Thinking about a career in radiation oncology? Learn more about the field and explore application and interview frequently asked questions. Also take advantage of the helpful resources for medical students interested in radiation oncology.
Generally programs wait for the Dean’s Letter to be released on November 1 of the application year. Do not be dismayed if you get rejections before November 1. Some programs will make initial cuts before the Dean’s Letter release date.
Some programs fill up their interview spots the day they begin offering interviews. It is best to contact the program as soon as possible to schedule interviews or you may lose your spot.
A good goal is eight or more interviews. If you look at the match statistics released annually from the NRMP, almost all applicants with eight or more interviews match into a residency position.
Interview anywhere you will be happy training for four years. If you absolutely know that you Do not want to move to a particular location, then consider not applying/interviewing.
Use your travel time to review your research projects, read about the program on their website. Prepare a few stock questions that you will ask at the end of interviews since you will likely be asked, "What questions do you have for me?"
Most programs will use an entire day. You can expect to interview with several attendings and residents. Do not be surprised if you interview with physics, radiobiology or physics staff. Some programs use a panel style interview rather than many individual interviews. Programs will generally inform you prior to your interview day of what to expect.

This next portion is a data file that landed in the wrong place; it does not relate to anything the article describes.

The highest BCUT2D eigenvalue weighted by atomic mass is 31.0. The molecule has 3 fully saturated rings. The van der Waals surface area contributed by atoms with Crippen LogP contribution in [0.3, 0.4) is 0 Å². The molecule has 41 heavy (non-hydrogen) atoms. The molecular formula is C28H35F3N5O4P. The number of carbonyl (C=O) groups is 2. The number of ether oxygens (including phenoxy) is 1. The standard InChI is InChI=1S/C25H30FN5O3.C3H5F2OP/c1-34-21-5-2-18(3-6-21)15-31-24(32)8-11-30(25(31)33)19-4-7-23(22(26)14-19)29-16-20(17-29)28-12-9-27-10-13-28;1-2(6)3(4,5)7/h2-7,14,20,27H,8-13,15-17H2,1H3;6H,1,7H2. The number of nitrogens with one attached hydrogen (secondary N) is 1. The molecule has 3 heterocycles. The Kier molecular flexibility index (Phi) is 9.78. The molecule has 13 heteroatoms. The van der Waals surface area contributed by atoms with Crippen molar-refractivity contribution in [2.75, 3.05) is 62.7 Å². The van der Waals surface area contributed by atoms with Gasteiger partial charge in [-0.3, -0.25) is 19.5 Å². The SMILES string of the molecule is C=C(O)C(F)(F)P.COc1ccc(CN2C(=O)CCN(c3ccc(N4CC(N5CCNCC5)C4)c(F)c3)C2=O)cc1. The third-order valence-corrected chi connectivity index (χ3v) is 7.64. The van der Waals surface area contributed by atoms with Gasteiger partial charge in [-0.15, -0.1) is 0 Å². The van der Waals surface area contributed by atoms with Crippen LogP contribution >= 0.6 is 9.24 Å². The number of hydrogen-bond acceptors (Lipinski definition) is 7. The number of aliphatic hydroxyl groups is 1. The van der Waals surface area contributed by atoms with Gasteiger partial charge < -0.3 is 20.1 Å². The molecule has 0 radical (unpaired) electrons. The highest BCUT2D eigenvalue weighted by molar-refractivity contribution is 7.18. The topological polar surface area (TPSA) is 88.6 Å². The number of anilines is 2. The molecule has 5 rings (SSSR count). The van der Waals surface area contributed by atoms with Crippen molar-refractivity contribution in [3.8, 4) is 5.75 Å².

This is a good chance to get to know a program well and interact with residents. Keep in mind, this may be a place you will work for four years. Most programs make decisions based on the actual interviews, so missing the dinner to catch a flight is likely OK. Programs understand how hectic the interview season can be.
Aaah, the great thank you note dilemma. Although certainly the polite thing to do, decisions on ranking applicants likely are not affected by thank you notes. Unless a program specifies whether or not to send thank you notes, there is no right or wrong answer. With electronic communication, hand-written thank you notes may be overkill. Also, certainly do not hesitate to e-mail any of the residents or attending with whom you interviewed if you have questions about the program that were not answered. If you are still unsure, consider a second-look interview.